Book Review: ‘And Finally,’ by Henry Marsh
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Book Review: ‘And Finally,’ by Henry Marsh

Jan 29, 2024


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Henry Marsh's "And Finally" tests the limits — and comforts — of knowledge.

By Kieran Setiya

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AND FINALLY: Matters of Life and Death, by Henry Marsh

It was said by the Roman philosopher Cicero that to philosophize is to learn how to die. He was echoed by the 16th-century essayist Michel de Montaigne, sometimes in earnest, at other times in jest. "If you don't know how to die, don't worry," Montaigne playfully concluded. "Nature will tell you what to do on the spot, fully and adequately."

We don't need to learn the biological mechanics of dying in order to die. But it may help to know them in facing death. If the philosophers haven't figured out how to do that — at least not to everyone's satisfaction — might a physician have more luck? Henry Marsh is an author and retired doctor, in whom, said The Economist, "neuroscience has found its Boswell." In his most recent book, the physician becomes a patient, confronting a diagnosis that will probably end his life.

Many years ago, Marsh read philosophy at Oxford University, but he left for the more practical world of medicine after a year. He finds himself returning in this book to philosophical questions about consciousness and fear of death, though he does so through narrative, not argument, his skills honed by years of storytelling as a clinician recounting case histories. Marsh knows how to set a scene, how to create suspense and how to surprise the reader.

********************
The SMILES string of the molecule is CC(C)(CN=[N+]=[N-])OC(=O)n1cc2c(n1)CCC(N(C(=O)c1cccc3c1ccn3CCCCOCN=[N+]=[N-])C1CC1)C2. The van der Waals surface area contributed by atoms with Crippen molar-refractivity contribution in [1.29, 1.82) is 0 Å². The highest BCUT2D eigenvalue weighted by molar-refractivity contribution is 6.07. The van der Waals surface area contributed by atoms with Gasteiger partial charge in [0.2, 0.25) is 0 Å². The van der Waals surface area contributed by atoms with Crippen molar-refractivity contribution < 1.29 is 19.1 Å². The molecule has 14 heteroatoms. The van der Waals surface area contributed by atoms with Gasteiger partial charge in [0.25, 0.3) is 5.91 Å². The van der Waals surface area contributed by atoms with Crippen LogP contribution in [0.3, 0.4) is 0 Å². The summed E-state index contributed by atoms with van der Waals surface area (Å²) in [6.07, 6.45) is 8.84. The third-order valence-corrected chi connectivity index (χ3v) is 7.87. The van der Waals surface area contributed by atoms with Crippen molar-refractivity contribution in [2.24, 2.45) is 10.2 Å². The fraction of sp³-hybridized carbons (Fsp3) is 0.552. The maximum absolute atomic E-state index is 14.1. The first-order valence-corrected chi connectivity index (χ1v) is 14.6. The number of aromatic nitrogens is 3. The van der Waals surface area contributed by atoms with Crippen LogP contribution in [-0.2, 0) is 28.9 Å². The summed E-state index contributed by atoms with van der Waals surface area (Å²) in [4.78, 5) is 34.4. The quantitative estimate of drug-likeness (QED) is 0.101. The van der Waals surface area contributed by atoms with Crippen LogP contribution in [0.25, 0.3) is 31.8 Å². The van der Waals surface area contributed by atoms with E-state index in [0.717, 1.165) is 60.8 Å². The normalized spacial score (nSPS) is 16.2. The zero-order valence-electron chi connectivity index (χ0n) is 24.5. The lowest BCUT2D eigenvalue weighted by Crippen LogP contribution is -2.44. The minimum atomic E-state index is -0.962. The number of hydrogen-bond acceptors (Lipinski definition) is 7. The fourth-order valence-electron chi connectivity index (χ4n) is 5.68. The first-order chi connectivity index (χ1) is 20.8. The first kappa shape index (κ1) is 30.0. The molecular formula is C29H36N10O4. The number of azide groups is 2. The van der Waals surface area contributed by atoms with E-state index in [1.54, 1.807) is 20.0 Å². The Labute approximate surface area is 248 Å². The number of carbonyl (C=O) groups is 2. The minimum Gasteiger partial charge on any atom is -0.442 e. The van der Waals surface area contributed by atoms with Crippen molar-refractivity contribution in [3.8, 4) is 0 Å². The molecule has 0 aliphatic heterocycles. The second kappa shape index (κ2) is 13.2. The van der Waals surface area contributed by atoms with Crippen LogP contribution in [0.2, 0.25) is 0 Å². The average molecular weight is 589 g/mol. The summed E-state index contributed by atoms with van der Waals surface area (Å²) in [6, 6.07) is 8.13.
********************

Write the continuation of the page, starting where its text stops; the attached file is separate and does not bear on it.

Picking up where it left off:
Case in point: He opens with a bait-and-switch. "It seemed a bit of a joke at the time," he writes, "that I should have my own brain scanned." We know he's about to be seriously ill and we assume that the scan will reveal a tumor; poetic injustice. In fact, what the scan reveals is the ordinary attrition of aging, a brain diminished by the years. The real diagnosis comes later: advanced prostate cancer, its detection delayed by the misguided fortitude of a doctor who assumes that only patients get sick. (About a friend's calm response to news of an untreatable tumor, Marsh observes: "It was difficult to know whether this came from stoicism or frontal brain damage.")

Not that the scan isn't frightening; Marsh feels fear as well as wonder at the image of his slowly withering brain, comparing his experience to a vision of the night sky — an allusion to the philosopher Immanuel Kant. "Two things fill the mind with ever new and increasing admiration and awe," Kant declaims in one of Marsh's epigraphs, "the starry heavens above me and the moral law within me."

I suppose the cerebrum is a suitably neuroscientific substitute for the voice of conscience. Marsh finds it "very hard to comprehend that ‘I’ am the 86 billion nerve cells of my brain," its wiring longer "than the distance from the earth to the moon." At one point he suggests, in passing, that "the real world is just a pattern of electrochemical impulses." At moments like these, I wish he’d stuck with philosophy a little longer. We are not brains, but embodied beings — as philosophers have been arguing for at least a century — and the Cartesian "veil of ideas" that traps us in our minds is not helpfully replaced with a veil of neurons.